Critic's block would appear then to be the proper condition, even more so than critical vagueness, and we might accept this as proof of the harm of criticism and thereby wish for its disappearance, as it causes more damage than, say, dancing about architecture, because it sullies the language of literature with crude, everyday words and ideas. Except this would itself be a disguised form of criticism, equivalent to a prideful disdain for anyone who attempts to articulate the fascinating void, which actually reinforces respect for this aspect of art it is supposed to be dismissing; a tactic so common in English culture that it is as invisible as breathing. Eliot himself said his essay would "halt at the frontier of metaphysics or mysticism, and confine itself to such practical conclusions as can be applied by the responsible person". But to what is this being responsible?

We might test this with Blanchot's characterisation in the same review of the novel as "an absence that seeks to be everything and become real in the dual and paradoxical form of absence and absence of everything". Not a sentence you'll ever see in a crime fiction round-up and perhaps a prime example of the irresponsibility Eliot resisted, except to me it does that rare thing of challenging us to appreciate the strangeness of this enchantment in which we allow ourselves to cross a frontier.

Wozu Kritiker in dürftiger Zeit?

To answer the original question then, it might be that some books resist satisfactory critical approach because criticism cannot contain a dual and paradoxical form, cannot follow the novel over the frontier. This would explain Banville's sense of mystery before certain works, in that those that allow approach foreground the paradox while those that don't, embody it. And while the value of such a distinction might appear to be small beer and irredeemably subjective, it might provide a better context for any critical block.

Twelve years after his review, Blanchot applied an historical dimension to the question in a series of essays asking "Where is literature going?", which informs how criticism might then follow. It begins with Hegel's claim that art is a thing of the past because it can no longer support the need for the absolute, which Blanchot recognises in the Romantic movement and its focus on the artist and his or her accomplishments in the world, rather than to, say, the glory of God, while we can recognise it not only in the sense of what Banville identifies but also in a critical culture in which judgments about art are arrived at by means of commercial standards, technical prowess, relevance to current affairs, the advance of a minority group within 'the industry' or by the vulgarities of celebrity ("the new Coetzee"). Blanchot contrasts this with a disconnected movement against it, using the emblematic names of Mallarmé and Cézanne whose works, he says, pursue what is concealed by their worldly achievements – what we might see as Banville's mysterious core and Hegel's absolute:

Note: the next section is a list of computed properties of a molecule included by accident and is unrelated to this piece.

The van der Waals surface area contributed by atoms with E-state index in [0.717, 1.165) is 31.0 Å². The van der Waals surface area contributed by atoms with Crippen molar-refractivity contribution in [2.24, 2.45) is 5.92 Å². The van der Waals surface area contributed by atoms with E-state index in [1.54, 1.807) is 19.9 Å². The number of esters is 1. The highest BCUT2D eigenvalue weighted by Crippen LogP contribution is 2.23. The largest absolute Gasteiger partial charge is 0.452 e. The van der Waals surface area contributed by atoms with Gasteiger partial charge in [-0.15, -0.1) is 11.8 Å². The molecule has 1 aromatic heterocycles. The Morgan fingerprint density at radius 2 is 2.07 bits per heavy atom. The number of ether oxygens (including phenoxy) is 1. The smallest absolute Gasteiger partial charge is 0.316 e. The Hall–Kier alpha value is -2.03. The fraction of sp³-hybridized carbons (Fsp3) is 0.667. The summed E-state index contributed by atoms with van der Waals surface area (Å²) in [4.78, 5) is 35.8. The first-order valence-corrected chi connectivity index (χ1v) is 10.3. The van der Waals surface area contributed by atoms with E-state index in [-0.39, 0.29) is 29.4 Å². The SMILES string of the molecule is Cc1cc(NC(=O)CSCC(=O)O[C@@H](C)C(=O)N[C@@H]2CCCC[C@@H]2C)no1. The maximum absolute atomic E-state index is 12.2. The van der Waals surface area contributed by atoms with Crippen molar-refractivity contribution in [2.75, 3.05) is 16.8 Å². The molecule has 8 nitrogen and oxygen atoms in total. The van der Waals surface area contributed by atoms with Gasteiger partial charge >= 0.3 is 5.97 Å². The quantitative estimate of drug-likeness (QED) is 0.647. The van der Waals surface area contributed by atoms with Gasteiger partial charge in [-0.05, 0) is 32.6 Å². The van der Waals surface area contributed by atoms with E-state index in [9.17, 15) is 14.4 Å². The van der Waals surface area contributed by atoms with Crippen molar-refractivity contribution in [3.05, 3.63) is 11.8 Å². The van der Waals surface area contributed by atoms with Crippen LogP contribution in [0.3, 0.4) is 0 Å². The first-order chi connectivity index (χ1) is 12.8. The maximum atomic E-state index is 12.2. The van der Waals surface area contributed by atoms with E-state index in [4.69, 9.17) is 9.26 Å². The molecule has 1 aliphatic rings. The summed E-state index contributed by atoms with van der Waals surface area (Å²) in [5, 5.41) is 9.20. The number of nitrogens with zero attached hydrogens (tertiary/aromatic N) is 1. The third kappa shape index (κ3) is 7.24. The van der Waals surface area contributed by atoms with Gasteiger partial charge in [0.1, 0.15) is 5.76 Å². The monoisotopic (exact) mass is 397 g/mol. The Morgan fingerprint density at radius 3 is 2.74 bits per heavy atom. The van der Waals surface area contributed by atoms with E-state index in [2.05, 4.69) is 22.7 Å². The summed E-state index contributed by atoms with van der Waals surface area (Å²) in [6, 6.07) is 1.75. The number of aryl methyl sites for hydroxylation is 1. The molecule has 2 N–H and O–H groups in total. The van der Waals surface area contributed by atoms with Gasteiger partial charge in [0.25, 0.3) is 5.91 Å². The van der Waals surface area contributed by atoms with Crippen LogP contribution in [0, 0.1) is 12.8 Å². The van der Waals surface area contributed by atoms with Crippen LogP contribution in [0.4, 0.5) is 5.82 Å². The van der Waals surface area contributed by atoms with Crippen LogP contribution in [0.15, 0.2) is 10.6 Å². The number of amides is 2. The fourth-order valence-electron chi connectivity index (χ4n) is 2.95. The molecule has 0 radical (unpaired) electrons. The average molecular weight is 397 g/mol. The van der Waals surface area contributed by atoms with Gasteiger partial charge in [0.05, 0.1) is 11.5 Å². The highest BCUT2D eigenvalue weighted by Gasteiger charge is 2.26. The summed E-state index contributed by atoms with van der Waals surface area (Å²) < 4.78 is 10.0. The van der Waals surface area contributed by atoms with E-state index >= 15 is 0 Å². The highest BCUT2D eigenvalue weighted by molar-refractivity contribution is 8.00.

What attracts the writer, what moves the artist, is not directly the work; it is the search, the impulse that leads to it, the approach of what makes the work possible: art, literature, and what these two words conceal. [Translated by Charlotte Mandell]
It is a pursuit that the world generally finds incomprehensible (substitute 'incomprehensible' with the word 'experimental') and also prompts a certain self-destructiveness in the artist as they struggle to reconcile the quest with a futility larded by success: "For a work can never take as its subject the question that sustains it. Never could a painting even begin if it set out to make painting visible."

Blanchot then suggests the "anonymous, authorless language" of the mass of documents that have no literary intention and disappear as soon as they appear might alert us to something the more familiar works are also seeking, the speech of "an impersonal neutrality", perhaps that which elevates a work in our eyes, as it does not allow the extraction of everyday value. This is not to endorse the reality hunger of recent times, because it is not the informational content that is being highlighted, but something closer to the destitution of the sublime Jeff Fort identifies in The Imperative to Write.

So, the answer Blanchot gives to where is literature going is that it is going towards this blank space, towards its essence in disappearance. Except we might look at current conditions and complain that literature has more or less disappeared anyway, in that it is now almost as anonymous as any other mass of documents, with novel upon novel being written and published without any curiosity as to its meaning outside of daily commerce; that is to say, there is no resistance to the easy victories of the form, no curiosity let alone horror at how they're relying on the absence of everything to create meaning, and there are very few writers apparently prepared to wax their ears and strap themselves to the mast to go beyond the siren call of worldly accomplishment. I suspect my assumption about critic's block is really only the wish to be challenged more often; for this to be the rule rather than the exception.

Blanchot sees the task of criticism in the Kantian sense of "interrogating the conditions for the possibility of scientific experience" except, in terms of literature it is not only theoretical but "the very process constituting the literary experience", that is, criticism should be a creative act that, by straying from the path, "opens up the darkness". Critics should be, he says, like the priests of the wine-god in Hölderlin's poem "Who in holy Night roamed from one place to the next". In this sense, perhaps it is time writers became critics and critics became writers so that such distinctions disappear.